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Circuit Training 147: Simon Day's Big Nights Out

Simon Day

Yes indeed, today is Simon Day day, here at Circuit Training. The Fast Show hero, music hall stalwart, King Gary parent and Peter Gabriel nemesis is heading out on tour, but which of his many characters will make the cut? Ever since the aforementioned old-stager Tommy Cockles baffled Wogan's audience back in 1992, Day has been trojan-horsing some splendidly idiosyncratic stuff onto our screens and stages.

He'd popped up before that, in fact. We'll get to how Vic & Bob - then Paul and Charlie - helped smuggle Day into the nation's living rooms; plus online builder weirdness, his background in South London's unsung rock hotspot, and why he doesn't do Competitive Dad these days. And there's a surprise cameo from his dogs.

That tour starts on September 14th, for a few months. Now pull your knickers on and make a cup of tea, it's time for a Day break.

How does this live show work then, Simon? Do you come on as yourself along the way?

No, I just strictly do characters. I mean, I have done myself, but I found I couldn't bring anything new to me; when I do the characters there's a bit more to it, I think I'm giving the audience more as the characters, and maybe saying things as them I can't say myself.

Simon Day

Did you do any regular stand-up in the old days?

I always did characters, right from the first ever thing I wrote with a friend of mine. I did a show in front of Jim [Moir] and Bob [Mortimer] and they said you can come on tour with us: I did Tommy Cockles, an American guy, and scenes from TV.

So it was always other people. I saw Harry Enfield on telly and I thought 'I want to do what he does.'

You were on Big Night Out first - did it feel pretty radical, back then?

Yeah, at the time it was quite original, it was very different. And them being northern, that was different, having their voices on TV. The Fast Show, Vic & Bob, we were all seen as the new thing. It doesn't stay like that, unfortunately...

I hadn't realised you're from Blackheath, which must have been an interesting place in the 70s - Squeeze, Danny Baker doing that punk fanzine. Or were they a bit before your time?

I actually followed Squeeze around, from the age of about 12, we used to watch them play in the pubs. I've seen them about 20 times, it was very much like, 'wow, they've got famous.' Then I was in a band, there was quite a thriving scene then, round south east London.

Right, a bit of a music/comedy crossover? Jools Holland from Squeeze ended up working with Jim too...

Yeah, Jim was in a band, Paul [Whitehouse] was in a band, Charlie [Higson] was in a band, that's what you did. Being a stand-up was not really seen as a thing. I mean, now people choose stand-up as a career, because you can get loads of money and don't have to share it out. That's why there's often a dearth of people in comedy with funny bones, just a well worked-out show. That's my issue with it.

James Acaster comes to mind, of modern comics, who was all about bands originally.

Now he's someone I would say has got funny bones.

I was watching an old clip earlier, of Terry Wogan saying you had a comedy face - bit harsh - and there's an earlier Wogan where you did the whole thing as Tommy Cockles. Terry was clearly a fan...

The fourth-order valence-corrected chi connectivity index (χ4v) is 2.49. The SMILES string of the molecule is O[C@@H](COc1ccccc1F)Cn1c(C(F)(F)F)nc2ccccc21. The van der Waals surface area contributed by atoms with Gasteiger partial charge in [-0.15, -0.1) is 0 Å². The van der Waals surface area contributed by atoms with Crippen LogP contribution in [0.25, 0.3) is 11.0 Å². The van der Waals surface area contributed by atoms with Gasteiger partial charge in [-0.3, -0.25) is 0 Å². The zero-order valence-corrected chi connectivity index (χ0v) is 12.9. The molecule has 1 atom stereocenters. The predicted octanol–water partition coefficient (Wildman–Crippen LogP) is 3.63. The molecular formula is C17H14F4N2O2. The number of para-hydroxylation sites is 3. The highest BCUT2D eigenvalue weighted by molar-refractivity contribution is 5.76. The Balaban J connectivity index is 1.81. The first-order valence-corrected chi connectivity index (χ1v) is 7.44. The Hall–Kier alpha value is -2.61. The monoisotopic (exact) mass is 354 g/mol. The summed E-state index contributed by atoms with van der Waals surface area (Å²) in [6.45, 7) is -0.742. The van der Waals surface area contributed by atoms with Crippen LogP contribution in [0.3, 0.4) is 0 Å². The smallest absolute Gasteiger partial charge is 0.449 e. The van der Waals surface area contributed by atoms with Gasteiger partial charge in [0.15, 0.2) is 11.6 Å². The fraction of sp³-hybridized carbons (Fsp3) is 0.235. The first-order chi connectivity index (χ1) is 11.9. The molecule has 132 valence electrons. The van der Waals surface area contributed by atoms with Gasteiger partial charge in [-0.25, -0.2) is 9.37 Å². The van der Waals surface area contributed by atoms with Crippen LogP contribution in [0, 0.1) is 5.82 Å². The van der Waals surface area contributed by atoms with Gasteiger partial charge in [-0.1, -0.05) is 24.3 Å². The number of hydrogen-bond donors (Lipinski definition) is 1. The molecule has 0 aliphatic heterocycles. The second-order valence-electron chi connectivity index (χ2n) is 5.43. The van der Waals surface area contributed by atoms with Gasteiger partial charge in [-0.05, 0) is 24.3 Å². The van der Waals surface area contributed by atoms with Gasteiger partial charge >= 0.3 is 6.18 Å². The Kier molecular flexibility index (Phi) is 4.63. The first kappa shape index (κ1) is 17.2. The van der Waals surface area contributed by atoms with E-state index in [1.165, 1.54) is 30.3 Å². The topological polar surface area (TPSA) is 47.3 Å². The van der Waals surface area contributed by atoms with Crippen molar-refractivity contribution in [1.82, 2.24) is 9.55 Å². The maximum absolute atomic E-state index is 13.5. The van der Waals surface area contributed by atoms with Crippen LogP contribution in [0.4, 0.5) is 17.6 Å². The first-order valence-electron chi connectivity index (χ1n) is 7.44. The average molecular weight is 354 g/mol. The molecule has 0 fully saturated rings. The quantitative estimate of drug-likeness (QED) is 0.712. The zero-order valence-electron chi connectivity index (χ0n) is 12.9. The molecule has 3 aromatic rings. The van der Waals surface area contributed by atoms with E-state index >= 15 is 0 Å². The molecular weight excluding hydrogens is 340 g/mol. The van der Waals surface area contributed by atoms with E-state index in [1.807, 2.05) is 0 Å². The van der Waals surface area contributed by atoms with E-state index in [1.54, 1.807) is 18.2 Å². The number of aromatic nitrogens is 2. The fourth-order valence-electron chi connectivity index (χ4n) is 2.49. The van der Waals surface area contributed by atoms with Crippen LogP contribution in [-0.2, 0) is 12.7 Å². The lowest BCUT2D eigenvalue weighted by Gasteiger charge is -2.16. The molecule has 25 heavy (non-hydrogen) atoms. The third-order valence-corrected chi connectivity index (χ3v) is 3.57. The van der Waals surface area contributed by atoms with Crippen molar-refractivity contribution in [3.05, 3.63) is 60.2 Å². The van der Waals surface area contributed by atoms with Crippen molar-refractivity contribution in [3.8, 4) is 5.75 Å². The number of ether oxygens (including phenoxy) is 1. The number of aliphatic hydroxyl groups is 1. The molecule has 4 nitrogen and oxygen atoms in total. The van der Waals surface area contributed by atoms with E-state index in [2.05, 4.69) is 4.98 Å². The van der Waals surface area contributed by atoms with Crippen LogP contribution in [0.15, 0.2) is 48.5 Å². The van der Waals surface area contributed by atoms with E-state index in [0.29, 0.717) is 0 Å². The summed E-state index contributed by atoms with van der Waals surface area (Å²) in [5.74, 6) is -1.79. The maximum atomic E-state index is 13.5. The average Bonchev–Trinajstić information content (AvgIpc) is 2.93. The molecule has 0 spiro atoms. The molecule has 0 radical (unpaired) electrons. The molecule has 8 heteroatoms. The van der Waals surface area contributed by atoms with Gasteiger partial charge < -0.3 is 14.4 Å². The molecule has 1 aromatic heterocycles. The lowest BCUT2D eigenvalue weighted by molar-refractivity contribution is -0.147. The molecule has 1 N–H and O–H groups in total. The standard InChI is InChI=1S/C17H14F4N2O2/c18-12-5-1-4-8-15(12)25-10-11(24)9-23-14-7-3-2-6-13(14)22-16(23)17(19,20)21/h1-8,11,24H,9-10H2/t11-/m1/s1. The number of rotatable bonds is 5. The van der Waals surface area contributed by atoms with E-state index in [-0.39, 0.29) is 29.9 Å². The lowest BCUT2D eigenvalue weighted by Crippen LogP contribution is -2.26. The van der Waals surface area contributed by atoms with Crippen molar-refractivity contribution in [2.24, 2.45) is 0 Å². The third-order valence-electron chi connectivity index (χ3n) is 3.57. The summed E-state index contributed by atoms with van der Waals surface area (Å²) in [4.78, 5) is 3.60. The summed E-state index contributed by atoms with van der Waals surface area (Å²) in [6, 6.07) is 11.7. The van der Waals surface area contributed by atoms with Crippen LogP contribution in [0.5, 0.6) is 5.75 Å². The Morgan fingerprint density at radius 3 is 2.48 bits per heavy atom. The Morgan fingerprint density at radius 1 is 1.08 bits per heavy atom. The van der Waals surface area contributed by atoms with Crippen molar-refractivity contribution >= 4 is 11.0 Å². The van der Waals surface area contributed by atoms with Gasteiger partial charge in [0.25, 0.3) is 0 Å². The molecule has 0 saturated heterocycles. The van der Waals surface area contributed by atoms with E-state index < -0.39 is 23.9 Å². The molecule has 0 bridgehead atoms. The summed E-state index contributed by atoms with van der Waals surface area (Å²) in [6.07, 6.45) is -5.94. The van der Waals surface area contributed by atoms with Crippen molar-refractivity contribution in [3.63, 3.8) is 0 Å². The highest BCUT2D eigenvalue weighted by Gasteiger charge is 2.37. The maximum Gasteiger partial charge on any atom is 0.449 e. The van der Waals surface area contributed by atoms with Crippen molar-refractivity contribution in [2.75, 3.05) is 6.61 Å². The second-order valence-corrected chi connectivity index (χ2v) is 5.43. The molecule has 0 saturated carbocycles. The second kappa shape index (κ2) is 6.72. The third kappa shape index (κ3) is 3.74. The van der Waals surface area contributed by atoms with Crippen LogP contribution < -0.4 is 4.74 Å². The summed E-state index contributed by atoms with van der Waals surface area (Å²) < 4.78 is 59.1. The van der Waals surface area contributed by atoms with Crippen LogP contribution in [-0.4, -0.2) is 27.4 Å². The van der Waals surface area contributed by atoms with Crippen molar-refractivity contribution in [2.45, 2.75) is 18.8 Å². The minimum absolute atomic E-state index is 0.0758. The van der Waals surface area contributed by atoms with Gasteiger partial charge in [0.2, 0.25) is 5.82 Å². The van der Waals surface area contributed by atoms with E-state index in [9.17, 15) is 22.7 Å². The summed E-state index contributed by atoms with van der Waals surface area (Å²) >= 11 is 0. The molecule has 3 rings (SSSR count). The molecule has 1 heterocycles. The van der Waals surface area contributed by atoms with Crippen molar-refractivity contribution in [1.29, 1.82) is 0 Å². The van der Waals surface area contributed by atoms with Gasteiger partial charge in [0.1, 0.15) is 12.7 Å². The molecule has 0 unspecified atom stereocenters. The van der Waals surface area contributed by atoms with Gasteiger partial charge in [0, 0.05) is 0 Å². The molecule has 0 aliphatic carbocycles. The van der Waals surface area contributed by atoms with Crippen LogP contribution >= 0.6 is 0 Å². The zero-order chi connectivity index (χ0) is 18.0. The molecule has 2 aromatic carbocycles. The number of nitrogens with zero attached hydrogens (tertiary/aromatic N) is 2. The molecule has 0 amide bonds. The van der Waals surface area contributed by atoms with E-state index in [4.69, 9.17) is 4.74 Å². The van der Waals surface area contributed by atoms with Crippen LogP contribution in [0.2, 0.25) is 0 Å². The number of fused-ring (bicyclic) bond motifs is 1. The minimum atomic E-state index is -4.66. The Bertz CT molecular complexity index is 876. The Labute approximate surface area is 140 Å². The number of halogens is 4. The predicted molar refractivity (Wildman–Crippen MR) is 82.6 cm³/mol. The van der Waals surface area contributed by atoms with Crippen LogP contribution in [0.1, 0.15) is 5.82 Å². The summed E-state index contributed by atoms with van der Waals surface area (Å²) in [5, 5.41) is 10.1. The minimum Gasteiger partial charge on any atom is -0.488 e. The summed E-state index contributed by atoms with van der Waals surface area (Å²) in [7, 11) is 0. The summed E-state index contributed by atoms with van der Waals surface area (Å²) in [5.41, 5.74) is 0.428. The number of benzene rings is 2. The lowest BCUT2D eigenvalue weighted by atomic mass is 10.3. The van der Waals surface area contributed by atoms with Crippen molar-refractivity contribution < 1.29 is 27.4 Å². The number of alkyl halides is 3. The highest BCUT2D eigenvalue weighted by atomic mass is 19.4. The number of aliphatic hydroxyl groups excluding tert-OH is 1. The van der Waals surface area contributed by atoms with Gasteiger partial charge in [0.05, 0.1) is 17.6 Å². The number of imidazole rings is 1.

Yeah, that was funny that interview, the old ladies didn't know who the hell I was. I don't think The Fast Show had been on then, so in make-up he said 'you'd better do some stand-up first, and they'll work out who you are.' The other guest on the show, from Bedknobs And Broomsticks [David Tomlinson], when he got the character I thought 'great, if he gets it, then I'm going down the right road.'

I was half expecting him to take offence - 'I knew Lord Delfont!' - but Tommy is hard to dislike. He's in the new show?

I do Tommy, I do Billy Bleach, who's the pub bore guy, he gives me the chance to really talk about anything I want really, as he's the everyman. I've got Tony Beckton, a criminal who's done 30 years in jail; I love that because it's quite near the mark, very tense the whole time. And then Geoffrey Allerton, who's a Yorkshire poet. So it's quite a nice balance from sort of straight stand-up to more theatery bits.

How are you doing the transitions between them? That can be tricky.

I've got some film, for the first time. I've been doing this character The Builder on Instagram and Twitter, which people seem to absolutely love. I've got like 500,000 views for the first one; people saying 'this is my mate,' women saying 'this man is in my house!'

One woman, she pelted me with messages, 'Simon, please, I've got a court order against him. He took out all the lead piping, replaced it with plastic and said "This is a drink for the lads."' Everyone knows those builders don't they?

I remember finding Tommy Cockles confusing at first, as most characters around then were a lot broader. He was quite brave, as it's not gag, gag gag.

No it's not, and my stuff never has been. I've been lucky really, that I had Jim and Bob to sort of say, 'no, it's brilliant.' Them validating me made other people [accept me], because TV people don't really know; they'd go 'Jim and Bob know what they're doing, so maybe this is really good.' And then, of course they had Matt Lucas, and Angelos [Epithemiou], they've obviously got an eye for what's funny.

So they were really behind me, 'this bloke's the future of comedy!', and Paul and Charlie liked it. I was very lucky in that respect, because I'd been in sort of a vacuum, I did lots of stand-up gigs where Tommy was on his own in pubs, with just stand-ups, and sometimes he would just not work.

People never heckled me, but they would just talk louder and louder, because in those days you did used to get funny old men [doing stand-up]. I'd often stay in character and go [Tommy Cockles voice] 'now come on, listen up, or I'll go!' 'Go on then!' But you have enough good ones to make it worthwhile.